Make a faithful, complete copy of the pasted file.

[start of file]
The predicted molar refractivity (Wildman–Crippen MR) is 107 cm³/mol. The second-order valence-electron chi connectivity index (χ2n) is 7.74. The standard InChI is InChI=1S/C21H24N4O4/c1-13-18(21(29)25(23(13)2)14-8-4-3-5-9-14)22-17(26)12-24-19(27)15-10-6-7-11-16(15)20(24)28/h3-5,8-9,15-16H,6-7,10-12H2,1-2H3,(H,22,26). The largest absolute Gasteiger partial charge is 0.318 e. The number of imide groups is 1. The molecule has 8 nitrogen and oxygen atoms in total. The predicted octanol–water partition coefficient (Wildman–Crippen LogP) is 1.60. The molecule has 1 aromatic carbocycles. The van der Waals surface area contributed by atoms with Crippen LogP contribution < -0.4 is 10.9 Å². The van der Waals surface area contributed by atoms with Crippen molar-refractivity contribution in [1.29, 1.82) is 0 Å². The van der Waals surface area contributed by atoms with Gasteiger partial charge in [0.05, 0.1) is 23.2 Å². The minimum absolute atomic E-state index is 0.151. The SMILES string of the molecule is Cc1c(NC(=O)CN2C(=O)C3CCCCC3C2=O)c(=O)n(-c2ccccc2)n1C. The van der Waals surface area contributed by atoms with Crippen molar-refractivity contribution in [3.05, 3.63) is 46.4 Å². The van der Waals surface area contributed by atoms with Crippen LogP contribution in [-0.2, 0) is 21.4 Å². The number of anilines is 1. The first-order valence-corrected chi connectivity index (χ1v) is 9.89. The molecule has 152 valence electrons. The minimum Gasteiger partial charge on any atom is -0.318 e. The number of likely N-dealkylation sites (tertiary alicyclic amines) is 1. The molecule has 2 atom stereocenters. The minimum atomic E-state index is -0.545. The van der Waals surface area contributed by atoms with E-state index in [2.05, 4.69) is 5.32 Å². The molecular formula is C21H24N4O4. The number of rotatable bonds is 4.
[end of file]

The predicted molar refractivity (Wildman–Crippen MR) is 107 cm³/mol. The second-order valence-electron chi connectivity index (χ2n) is 7.74. The standard InChI is InChI=1S/C21H24N4O4/c1-13-18(21(29)25(23(13)2)14-8-4-3-5-9-14)22-17(26)12-24-19(27)15-10-6-7-11-16(15)20(24)28/h3-5,8-9,15-16H,6-7,10-12H2,1-2H3,(H,22,26). The largest absolute Gasteiger partial charge is 0.318 e. The number of imide groups is 1. The molecule has 8 nitrogen and oxygen atoms in total. The predicted octanol–water partition coefficient (Wildman–Crippen LogP) is 1.60. The molecule has 1 aromatic carbocycles. The van der Waals surface area contributed by atoms with Crippen LogP contribution < -0.4 is 10.9 Å². The van der Waals surface area contributed by atoms with Crippen molar-refractivity contribution in [1.29, 1.82) is 0 Å². The van der Waals surface area contributed by atoms with Gasteiger partial charge in [0.05, 0.1) is 23.2 Å². The minimum absolute atomic E-state index is 0.151. The SMILES string of the molecule is Cc1c(NC(=O)CN2C(=O)C3CCCCC3C2=O)c(=O)n(-c2ccccc2)n1C. The van der Waals surface area contributed by atoms with Crippen molar-refractivity contribution in [3.05, 3.63) is 46.4 Å². The van der Waals surface area contributed by atoms with Crippen LogP contribution in [-0.2, 0) is 21.4 Å². The number of anilines is 1. The first-order valence-corrected chi connectivity index (χ1v) is 9.89. The molecule has 152 valence electrons. The minimum Gasteiger partial charge on any atom is -0.318 e. The number of likely N-dealkylation sites (tertiary alicyclic amines) is 1. The molecule has 2 atom stereocenters. The minimum atomic E-state index is -0.545. The van der Waals surface area contributed by atoms with E-state index in [2.05, 4.69) is 5.32 Å². The molecular formula is C21H24N4O4. The number of rotatable bonds is 4.